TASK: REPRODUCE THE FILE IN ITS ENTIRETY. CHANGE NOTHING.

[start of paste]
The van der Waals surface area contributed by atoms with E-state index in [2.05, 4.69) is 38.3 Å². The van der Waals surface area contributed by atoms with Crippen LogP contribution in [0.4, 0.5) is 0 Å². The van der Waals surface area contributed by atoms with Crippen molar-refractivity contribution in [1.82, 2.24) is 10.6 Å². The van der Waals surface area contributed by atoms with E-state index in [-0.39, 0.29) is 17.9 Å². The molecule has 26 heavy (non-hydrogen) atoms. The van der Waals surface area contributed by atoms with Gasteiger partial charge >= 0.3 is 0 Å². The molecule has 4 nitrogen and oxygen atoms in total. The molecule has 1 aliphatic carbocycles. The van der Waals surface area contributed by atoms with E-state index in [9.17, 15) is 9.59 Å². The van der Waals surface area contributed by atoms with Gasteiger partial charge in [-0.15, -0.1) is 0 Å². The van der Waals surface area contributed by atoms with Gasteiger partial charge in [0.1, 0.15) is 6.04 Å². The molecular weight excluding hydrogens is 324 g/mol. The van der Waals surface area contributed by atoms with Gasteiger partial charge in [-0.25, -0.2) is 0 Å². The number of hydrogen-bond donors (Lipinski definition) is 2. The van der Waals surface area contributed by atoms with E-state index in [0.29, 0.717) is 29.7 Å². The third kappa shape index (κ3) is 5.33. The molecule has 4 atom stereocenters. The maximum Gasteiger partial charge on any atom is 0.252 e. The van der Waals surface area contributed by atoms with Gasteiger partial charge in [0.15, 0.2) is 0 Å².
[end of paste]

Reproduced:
The van der Waals surface area contributed by atoms with E-state index in [2.05, 4.69) is 38.3 Å². The van der Waals surface area contributed by atoms with Crippen LogP contribution in [0.4, 0.5) is 0 Å². The van der Waals surface area contributed by atoms with Crippen molar-refractivity contribution in [1.82, 2.24) is 10.6 Å². The van der Waals surface area contributed by atoms with E-state index in [-0.39, 0.29) is 17.9 Å². The molecule has 26 heavy (non-hydrogen) atoms. The van der Waals surface area contributed by atoms with Gasteiger partial charge >= 0.3 is 0 Å². The molecule has 4 nitrogen and oxygen atoms in total. The molecule has 1 aliphatic carbocycles. The van der Waals surface area contributed by atoms with E-state index in [9.17, 15) is 9.59 Å². The van der Waals surface area contributed by atoms with Gasteiger partial charge in [-0.15, -0.1) is 0 Å². The van der Waals surface area contributed by atoms with Gasteiger partial charge in [0.1, 0.15) is 6.04 Å². The molecular weight excluding hydrogens is 324 g/mol. The van der Waals surface area contributed by atoms with Gasteiger partial charge in [-0.25, -0.2) is 0 Å². The number of hydrogen-bond donors (Lipinski definition) is 2. The van der Waals surface area contributed by atoms with E-state index in [0.29, 0.717) is 29.7 Å². The third kappa shape index (κ3) is 5.33. The molecule has 4 atom stereocenters. The maximum Gasteiger partial charge on any atom is 0.252 e. The van der Waals surface area contributed by atoms with Gasteiger partial charge in [0.15, 0.2) is 0 Å².